Currently at Dept. of Global Health, Univ. of South Florida, Tampa, FL, USA
Glucose-6-phosphate dehydrogenase (G6PD) deficiency is an X-linked, recessive condition that causes intermittent jaundice or hemolytic anemia because of low NADPH levels in red blood cells. We performed steady-state enzyme kinetics with the recombinant C. elegans ortholog of human G6PD, GSPD-1, and two mutants containing amino acid changes found in human patients. The KM values for glucose-6-phosphate were 100 ± 27 µM, 80 ± 22 µM, and 1000 ± 300 µM for the wild-type, D60N, and R252L GSPD-1 enzymes, respectively. The specific activities of the D60N and R252L mutants were 59% and 11%, respectively, of the wild-type value. Protein homology modeling suggested that the R252L mutation was more severe because the mutation caused a shift in the position of some active site residues. The D60N mutation may have affected the conformation of an outer loop of the enzyme. These data demonstrate that GSPD-1 is a promising model for human G6PD deficiencies, with the advantage that potential treatments could be studied in vivo in C. elegans.
Hundreds of different mutations in human glucose-6-phosphate dehydrogenase (G6PD) have been identified. Our goal was to test whether the C. elegans homolog, GSPD-1 (EC 188.8.131.52), was a good model for human G6PD mutants. The sequence of GSPD-1 (NP_502129) was aligned using BLASTP with human G6PD isoform b (NP_001035810.1) because this isoform encodes an active version of the protein (Altschul et al. 1990; Kanno et al. 1993). The sequences were 61% identical and 76% similar between amino acids 32-512 of G6PD and amino acids 34-520 of GSPD-1. We studied two mutations that in human G6PD were Asp58Asn in patients in Southern Italy and Arg246Leu in a patient in Tunisia (Vulliamy et al. 1988; Bendaoud et al. 2013). We chose these two mutants because they likely had residual enzyme activity, they had not been studied structurally before, and they were in residues that were conserved between the human and C. elegans orthologs. The protein sequence alignments between GSPD-1 and human G6PD in these two regions are shown in Figure 1A, and the corresponding mutations in GSPD-1 are D60N and R252L. The amino acids to the right of Asp60 are in an exterior loop, which may explain why these amino acids are less conserved than the surrounding amino acids, which are further inside the protein.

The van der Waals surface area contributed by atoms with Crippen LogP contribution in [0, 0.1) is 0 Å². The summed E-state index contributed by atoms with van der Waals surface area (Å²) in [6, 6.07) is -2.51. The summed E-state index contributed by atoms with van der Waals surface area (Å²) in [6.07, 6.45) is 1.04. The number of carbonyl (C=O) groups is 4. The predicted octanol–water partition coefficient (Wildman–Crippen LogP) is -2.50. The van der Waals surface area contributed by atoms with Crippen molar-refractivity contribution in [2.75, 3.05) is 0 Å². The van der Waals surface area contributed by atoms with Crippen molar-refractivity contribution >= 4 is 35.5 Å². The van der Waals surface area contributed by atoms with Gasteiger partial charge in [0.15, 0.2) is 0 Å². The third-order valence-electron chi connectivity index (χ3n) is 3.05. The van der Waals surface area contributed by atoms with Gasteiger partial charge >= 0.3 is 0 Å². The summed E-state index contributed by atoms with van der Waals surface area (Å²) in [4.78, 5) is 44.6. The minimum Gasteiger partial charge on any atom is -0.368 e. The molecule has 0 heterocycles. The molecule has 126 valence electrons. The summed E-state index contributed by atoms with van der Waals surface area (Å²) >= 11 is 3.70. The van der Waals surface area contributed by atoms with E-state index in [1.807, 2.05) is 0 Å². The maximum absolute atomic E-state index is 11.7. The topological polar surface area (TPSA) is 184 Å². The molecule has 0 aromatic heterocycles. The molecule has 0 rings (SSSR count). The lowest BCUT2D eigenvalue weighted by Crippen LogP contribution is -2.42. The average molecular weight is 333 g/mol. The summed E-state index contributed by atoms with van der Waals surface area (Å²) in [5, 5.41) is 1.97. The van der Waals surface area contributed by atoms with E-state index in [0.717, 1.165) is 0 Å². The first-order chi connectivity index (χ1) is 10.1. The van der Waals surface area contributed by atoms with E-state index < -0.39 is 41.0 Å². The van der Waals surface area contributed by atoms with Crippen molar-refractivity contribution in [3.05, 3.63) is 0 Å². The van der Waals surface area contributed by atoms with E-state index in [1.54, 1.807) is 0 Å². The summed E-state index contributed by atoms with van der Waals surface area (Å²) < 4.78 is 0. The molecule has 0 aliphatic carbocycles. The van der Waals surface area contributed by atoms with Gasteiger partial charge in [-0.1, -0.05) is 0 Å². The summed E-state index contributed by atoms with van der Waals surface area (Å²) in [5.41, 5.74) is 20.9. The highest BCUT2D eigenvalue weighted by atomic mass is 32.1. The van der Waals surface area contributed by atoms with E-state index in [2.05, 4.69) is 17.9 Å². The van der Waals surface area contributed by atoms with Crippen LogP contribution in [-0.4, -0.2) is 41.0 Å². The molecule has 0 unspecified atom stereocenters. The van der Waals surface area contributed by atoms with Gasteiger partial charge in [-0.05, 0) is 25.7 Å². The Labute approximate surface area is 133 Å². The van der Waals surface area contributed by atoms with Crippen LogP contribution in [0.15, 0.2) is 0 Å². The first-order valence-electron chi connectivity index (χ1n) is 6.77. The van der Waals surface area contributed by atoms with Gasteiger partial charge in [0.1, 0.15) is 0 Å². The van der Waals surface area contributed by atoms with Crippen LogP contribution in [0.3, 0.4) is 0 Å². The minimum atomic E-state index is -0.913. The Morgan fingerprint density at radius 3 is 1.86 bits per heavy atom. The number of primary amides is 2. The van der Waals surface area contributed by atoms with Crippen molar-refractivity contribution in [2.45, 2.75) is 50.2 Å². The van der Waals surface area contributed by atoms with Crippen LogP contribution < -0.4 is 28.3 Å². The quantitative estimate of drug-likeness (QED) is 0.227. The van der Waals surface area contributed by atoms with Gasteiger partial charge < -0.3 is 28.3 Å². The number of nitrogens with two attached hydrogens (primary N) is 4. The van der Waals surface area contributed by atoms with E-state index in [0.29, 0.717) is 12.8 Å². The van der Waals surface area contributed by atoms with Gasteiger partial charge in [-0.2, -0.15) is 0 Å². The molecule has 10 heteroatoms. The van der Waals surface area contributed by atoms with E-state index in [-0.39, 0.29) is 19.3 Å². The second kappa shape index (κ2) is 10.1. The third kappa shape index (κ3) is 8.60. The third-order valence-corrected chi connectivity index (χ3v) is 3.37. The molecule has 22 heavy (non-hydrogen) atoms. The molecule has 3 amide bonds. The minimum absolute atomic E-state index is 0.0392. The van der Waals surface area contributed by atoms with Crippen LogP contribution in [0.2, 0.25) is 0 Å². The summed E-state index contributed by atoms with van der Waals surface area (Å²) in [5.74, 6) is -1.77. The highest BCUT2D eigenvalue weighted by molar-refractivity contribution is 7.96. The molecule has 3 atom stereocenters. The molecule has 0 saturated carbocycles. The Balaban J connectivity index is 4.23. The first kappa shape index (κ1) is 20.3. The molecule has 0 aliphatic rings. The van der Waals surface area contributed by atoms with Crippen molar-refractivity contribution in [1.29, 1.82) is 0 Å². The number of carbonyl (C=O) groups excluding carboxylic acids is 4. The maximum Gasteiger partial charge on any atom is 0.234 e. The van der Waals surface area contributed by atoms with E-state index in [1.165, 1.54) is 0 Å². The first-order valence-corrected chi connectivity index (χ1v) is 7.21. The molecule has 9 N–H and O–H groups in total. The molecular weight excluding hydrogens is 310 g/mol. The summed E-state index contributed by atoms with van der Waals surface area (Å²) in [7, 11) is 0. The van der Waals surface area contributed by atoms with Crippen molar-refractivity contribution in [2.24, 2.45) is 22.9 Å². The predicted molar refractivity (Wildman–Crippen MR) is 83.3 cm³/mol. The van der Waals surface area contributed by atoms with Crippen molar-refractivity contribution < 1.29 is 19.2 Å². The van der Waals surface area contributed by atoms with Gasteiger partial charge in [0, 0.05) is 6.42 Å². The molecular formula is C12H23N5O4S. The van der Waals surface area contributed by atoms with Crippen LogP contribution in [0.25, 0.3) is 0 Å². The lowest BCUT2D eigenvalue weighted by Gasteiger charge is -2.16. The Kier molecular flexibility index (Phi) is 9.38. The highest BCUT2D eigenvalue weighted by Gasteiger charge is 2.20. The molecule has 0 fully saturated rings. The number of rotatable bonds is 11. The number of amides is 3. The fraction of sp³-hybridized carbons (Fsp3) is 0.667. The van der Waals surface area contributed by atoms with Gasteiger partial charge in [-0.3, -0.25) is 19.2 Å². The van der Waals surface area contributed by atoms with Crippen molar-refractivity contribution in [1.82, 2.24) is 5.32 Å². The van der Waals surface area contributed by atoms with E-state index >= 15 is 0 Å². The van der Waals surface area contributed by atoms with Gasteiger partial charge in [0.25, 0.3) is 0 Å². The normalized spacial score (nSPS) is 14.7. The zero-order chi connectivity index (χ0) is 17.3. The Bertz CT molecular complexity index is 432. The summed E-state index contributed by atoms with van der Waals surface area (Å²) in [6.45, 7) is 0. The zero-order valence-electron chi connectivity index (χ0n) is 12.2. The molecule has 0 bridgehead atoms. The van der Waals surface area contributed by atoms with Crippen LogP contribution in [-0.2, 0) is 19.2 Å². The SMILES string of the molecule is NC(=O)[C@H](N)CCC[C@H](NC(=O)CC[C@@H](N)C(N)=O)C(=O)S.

The recombinant, His-tagged versions of wild-type GSPD-1 and the D60N and R252L mutants were expressed in E. coli and purified. The protein concentrations of the wild-type, D60N, and R252L samples were 0.20 ± 0.017, 0.11 ± 0.019, and 0.50 ± 0.012 mg/mL, respectively, with the standard errors. Steady-state enzyme kinetics experiments were performed and analyzed using the Michaelis-Menten equation (Figures 1B and 1C). We found that the two mutant proteins had a lower specific activity than the wild-type enzyme, and the R252L mutant was more severely affected. We also found that the KM for glucose-6-phosphate (G6P) for the D60N mutant (79 ± 22 μM) was similar to the wild-type value (96 ± 27 μM), while the KM for the R252L mutant was increased (1000 ± 300 μM), suggesting that the binding of the substrate was affected in the R252L mutant.
In previous studies, the human G6PD D58N mutant had 12-39% of the wild-type activity (Vulliamy et al. 1988; Calabrò et al. 1990), compared to the GSPD-1 D60N mutant, which had 53 ± 11% of the wild-type activity (Figure 1C). The human G6PD R246L mutant had 25% of the wild-type activity (Bendaoud et al. 2013), compared to 10 ± 3% relative activity for the GSPD-1 R252L mutant. The enzyme kinetics method used for the human enzymes involved unpurified G6PD from lysed red blood cells diluted 1:20 into the reaction buffer (Betke et al. 1967). This differed from our method that used purified enzymes, although both reaction buffers were similar. Both methods found levels of G6PD activity for both mutants consistent with a class 3 or moderate to mild enzyme deficiency, defined as mutants having 10 – 60% of wild-type activity (Yoshida et al. 1971). The patient with the R246L mutation exhibited hemolytic anemia after ingesting fava beans, which is a common trigger of symptoms in G6PD-deficient patients, while the D58N patients were asymptomatic (Vulliamy et al. 1988; Bendaoud et al. 2013). The more severe symptoms caused by the R246L G6PD mutation are consistent with our finding that the R252L GSPD-1 mutant had very low activity.